By : M.S.Yatnatti Editor and Video Journalist Bengaluru : Reportedly Officials at several police stations in Bengaluru have not been effective in implementing action plans for the protection of senior citizens specified by the state government.Section 21 of Karnataka Maintenance and Welfare of Parents and Senior Citizens Rules, 2009 specifies an action plan for the protection of life and property of senior citizens, which includes maintaining an up-to-date list of senior citizens living within their jurisdiction, especially seniors who live alone. Reportedly Ageing is a natural process, which inevitably occurs in human life cycle. It brings with a host of challenges in the life of the elderly, which are mostly engineered by the changes in their body, mind, thought process and the living patterns. Ageing refers to a decline n the functional capacity of the organs of the human body, which occurs mostly due to physiological transformation, it never imply that everything has been finished. The senior citizens constitute a precious reservoir of such human resource as is gifted with knowledge of various sorts, varied experiences and deep insights. May be they have formally retired, yet an overwhelming majority of them are physically fit and mentally alert. Hence, given an appropriate opportunity, they are in a position to make significant contribution to the socio-economic development of their nation. Reportedly The Karnataka High Court recently directed the State government to ensure that each police station maintains an up-to-date list of senior citizens in its jurisdiction, if no such list is maintained as per provisions of the Karnataka Maintenance and Welfare of Parents and Senior Citizens Rules, 2009.Observing that it is high time the State government prescribes a comprehensive action plan for protecting the life and property as per the Maintenance and Welfare of Parents and Senior Citizens Act, 2007 and the Rules, the high court said that the government is required to provide a helpline to senior citizens in taluk and district headquarters as well.Justice Ashok B. Hinchigeri passed the order while disposing a petition filed by 70-year-old Pachamma. She was living in a house, allotted by the Karnataka Slum Development Board, at New Byappanahalli in Bengaluru since 1970. She had borrowed Rs. 30,000 from S. Karunakaran, a money lender, in 1996, as her child was suffering from heart related ailments. She had repaid the loan within six months. She alleged that Karunakaran had secured her signature on a blank sheet of paper at the time of giving money to her and continued to demand more money. With the help of his henchmen, he removed her from her house in 2008 and illegally took possession of the property.On her complaint, Byappanahalli police had registered a case under provisions of the Karnataka Prohibition of Charging Exorbitant Interest Act and the Prize Chit and Money Circulation Schemes (Banning) Act. However, the court noted that the police had not filed a charge sheet, for reasons best known to them, against Karunakaran for taking possession of her house unlawfully. The court directed the police commissioner to restore the house to her after verifying the facts while asking the State to ensure that an action plan is in place for the protection of life and property of senior citizens as per Section 21 of the Rules framed in 2009.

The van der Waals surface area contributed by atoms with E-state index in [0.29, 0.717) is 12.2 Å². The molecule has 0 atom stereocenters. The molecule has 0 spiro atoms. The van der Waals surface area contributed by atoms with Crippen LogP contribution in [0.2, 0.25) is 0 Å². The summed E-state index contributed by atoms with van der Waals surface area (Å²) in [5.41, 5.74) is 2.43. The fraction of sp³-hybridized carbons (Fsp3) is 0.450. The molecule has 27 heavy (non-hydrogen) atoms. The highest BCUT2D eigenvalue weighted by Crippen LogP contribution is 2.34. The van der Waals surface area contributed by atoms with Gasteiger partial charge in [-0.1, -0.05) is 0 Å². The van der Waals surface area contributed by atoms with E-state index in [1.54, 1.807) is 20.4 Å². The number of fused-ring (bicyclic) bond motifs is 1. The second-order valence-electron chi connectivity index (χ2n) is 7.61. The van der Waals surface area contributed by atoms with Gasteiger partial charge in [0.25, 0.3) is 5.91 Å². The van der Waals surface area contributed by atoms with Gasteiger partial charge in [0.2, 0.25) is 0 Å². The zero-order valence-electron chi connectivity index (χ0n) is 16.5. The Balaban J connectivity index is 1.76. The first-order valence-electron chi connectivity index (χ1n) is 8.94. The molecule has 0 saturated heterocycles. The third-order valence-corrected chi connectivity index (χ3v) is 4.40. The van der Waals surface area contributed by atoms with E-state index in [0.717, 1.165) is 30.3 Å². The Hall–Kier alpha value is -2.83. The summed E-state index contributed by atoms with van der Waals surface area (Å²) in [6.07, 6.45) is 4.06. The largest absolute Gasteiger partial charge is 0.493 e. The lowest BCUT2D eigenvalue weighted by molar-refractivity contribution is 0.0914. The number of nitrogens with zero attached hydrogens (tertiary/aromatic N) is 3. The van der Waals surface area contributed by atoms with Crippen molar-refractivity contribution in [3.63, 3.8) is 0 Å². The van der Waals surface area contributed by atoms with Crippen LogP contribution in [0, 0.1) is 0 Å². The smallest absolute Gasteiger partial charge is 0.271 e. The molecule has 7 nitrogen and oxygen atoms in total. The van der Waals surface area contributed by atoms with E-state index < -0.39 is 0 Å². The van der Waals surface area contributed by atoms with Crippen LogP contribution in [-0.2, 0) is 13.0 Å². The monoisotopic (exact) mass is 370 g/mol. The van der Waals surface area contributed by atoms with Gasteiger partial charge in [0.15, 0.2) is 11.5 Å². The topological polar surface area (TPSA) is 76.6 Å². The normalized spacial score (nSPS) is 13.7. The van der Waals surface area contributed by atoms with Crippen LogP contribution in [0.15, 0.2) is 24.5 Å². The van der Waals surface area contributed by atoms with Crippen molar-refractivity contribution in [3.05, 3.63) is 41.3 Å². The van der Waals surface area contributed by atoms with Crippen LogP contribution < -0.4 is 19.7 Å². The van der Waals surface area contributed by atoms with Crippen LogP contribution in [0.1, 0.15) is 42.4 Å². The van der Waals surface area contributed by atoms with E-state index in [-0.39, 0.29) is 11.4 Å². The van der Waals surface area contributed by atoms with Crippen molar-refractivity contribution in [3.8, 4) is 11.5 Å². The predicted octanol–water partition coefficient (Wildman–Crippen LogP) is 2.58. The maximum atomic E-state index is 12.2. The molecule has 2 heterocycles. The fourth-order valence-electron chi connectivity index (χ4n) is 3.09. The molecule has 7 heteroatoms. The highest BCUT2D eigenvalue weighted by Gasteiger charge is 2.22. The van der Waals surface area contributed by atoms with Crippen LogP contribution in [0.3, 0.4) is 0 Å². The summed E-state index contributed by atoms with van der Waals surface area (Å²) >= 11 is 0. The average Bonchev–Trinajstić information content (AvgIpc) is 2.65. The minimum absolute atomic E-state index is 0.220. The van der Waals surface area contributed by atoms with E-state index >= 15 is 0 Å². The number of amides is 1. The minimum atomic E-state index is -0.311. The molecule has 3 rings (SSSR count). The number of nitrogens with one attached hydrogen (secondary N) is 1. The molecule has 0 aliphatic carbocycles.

An Act is passed by central government in 2007 for the welfare and extra protection of the senior citizen including palliative care. This Act is called Maintenance and Welfare of Parents and Senior Citizens Act, 2007. Byatarayanapura Police Station Mysore Roadhave to treat this case gently and carefully and cannot harass the complainant as he is older and elder . He isowningas per the registered documents dated 09-03-1989and whether opponenttake it vertically or horizontally he owns half the property and he need hishalf propertyinpossession as he isold age and senior citizen need police help before he dies .The Maintenance and Welfare of Parents and Senior Citizens Act, 2007 was assented by The President on December 29, 2007. This Act makes it legal obligation for children to provide maintenance to parents and senior citizens. The Act is in consonance with Article 21 of The Indian Constitution. Indian society lays high importance to provide care and protection to senior citizens. However, withering of human values has led to culmination of selfishness, leading to challenges faced by senior citizens. The aim of the Act is to provide maintenance to senior citizens casting an obligation on children and relatives of senior citizens to look after them. The act provides for protection of life and property of such citizens and also for setting up of old age homes.